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Music Therapy column: A cosmic experience

BLUEDOT: Mogwai in performance at the festival at Jodrell Bank. Picture by Jody Hartley.

Michael Taylor, who presents Music Therapy with Neil Summers on Tameside Radio on Sundays, has been to Bluedot - an intergalactic festival of music, art and discovery...

Bluedot was everything and more that you can expect from a festival of music, science and the North.

We know about the music from the eclectic and imaginative line-up from beginning to end. I was really looking forward to seeing Scottish space rockers Mogwai.

I was neither disappointed, nor surprised when they lit up the night sky and the Lovell telescope with a cosmic experience on Saturday night.

It had me shaking from the ground beneath my feet to the depleted hairs on the back of my neck.

For a quiet band, Mogwai are incredibly loud. A factor that the band’s Stuart Braithwaite mentioned earlier in the day when he sat down with North West regional treasure John Robb for a Listening party run-through of their 2021 NUMBER ONE ALBUM As the Love Continues.

Festivals not only give you those moments of affirmation, but also serendipity. The chance to step out of your comfort zone and go and stumble across someone new and exciting.

Yard Act from Leeds - a kind of Arctic Monkeys meets John Cooper Clarke - were great and I’m looking forward to more from Lanterns on the Lake, a Newcastle five-piece that we enjoyed on Saturday afternoon.

But we also discovered this hilarious comedian with a self-explanatory show simply called Andrew O’Neill’s History of Heavy Metal, one of the most original stand-up shows I’ve ever seen.

Andrew also got me thinking a lot more about the whole transgender issue, identifying as ‘gender progressive’ and contributing to a comfortable environment for people who might find the world a very hostile place.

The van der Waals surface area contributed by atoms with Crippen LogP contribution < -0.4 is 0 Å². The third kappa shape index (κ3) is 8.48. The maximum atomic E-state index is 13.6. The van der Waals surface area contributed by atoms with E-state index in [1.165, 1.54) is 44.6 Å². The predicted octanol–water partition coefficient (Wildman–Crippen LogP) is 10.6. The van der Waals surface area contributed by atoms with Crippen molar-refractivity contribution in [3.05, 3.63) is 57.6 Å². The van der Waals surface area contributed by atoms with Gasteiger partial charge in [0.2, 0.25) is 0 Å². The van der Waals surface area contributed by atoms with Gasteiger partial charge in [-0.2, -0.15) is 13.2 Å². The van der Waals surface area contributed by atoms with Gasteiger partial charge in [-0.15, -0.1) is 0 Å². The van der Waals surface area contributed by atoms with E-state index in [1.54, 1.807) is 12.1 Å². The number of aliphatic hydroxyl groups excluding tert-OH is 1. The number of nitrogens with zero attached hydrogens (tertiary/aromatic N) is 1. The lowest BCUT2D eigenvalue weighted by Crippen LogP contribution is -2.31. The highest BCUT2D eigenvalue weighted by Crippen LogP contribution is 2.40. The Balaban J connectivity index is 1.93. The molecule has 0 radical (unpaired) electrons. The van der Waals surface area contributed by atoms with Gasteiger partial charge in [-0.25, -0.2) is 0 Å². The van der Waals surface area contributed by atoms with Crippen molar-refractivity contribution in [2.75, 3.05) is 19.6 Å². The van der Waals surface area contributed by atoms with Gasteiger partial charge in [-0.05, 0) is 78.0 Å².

Andrew’s show, like the whole festival, was very LGBTQ+ friendly.

People clearly felt much more comfortable being their true selves in a way you don’t experience in everyday situations.

This is resolutely no threat to me, so has only served to remind me of the work to be done in creating safer spaces everywhere.

Speaking of safe space, we watched a live talk by astronaut Tim Peake from outside his massive circus tent, so popular was he, as one of many science shows on the line-up, including really cool exhibitions and demos from amazing people like the British Antarctica Survey team.

The North bit was also provided by the overcast skies and the drizzle on a Sunday afternoon, and by the people of the North.

I can imagine Chorlton and Didsbury were fairly quiet over the weekend. I kept spotting people I know from when I worked on Manchester’s Oxford Road.

Doing that double take from seeing someone you usually see in a tweed jacket with the leather patches on the arm, in shorts and one of those military-style caps that middle-aged blokes wear to festivals, carting around a troop of kids, while scoffing a plate of Sri Lankan spicy fish.

I’ve said before how the mud, drunks and flying bottles of urine I suffered U2 at Milton Keynes Bowl in 1985 almost put me off summer festivals for life.

But the worst thing you were at risk of getting hit with was a waft of powder paint from some daft bloke in a lab coat with glitter on his face.

Yes, the Blue Dot crowd were, for the most part, the white middle-class element of the top half of our country.

The strong presence of academic science, which rightly should be as ingrained in the fabric of the North as mining, steel and Cottonopolis. And music. A potent combination.

You can listen to Michael Taylor and Neil Summers on Music Therapy on Tameside Radio 103.6FM on Sunday evenings from 9pm to 11pm. Click here to subscribe and catch up on previous shows.

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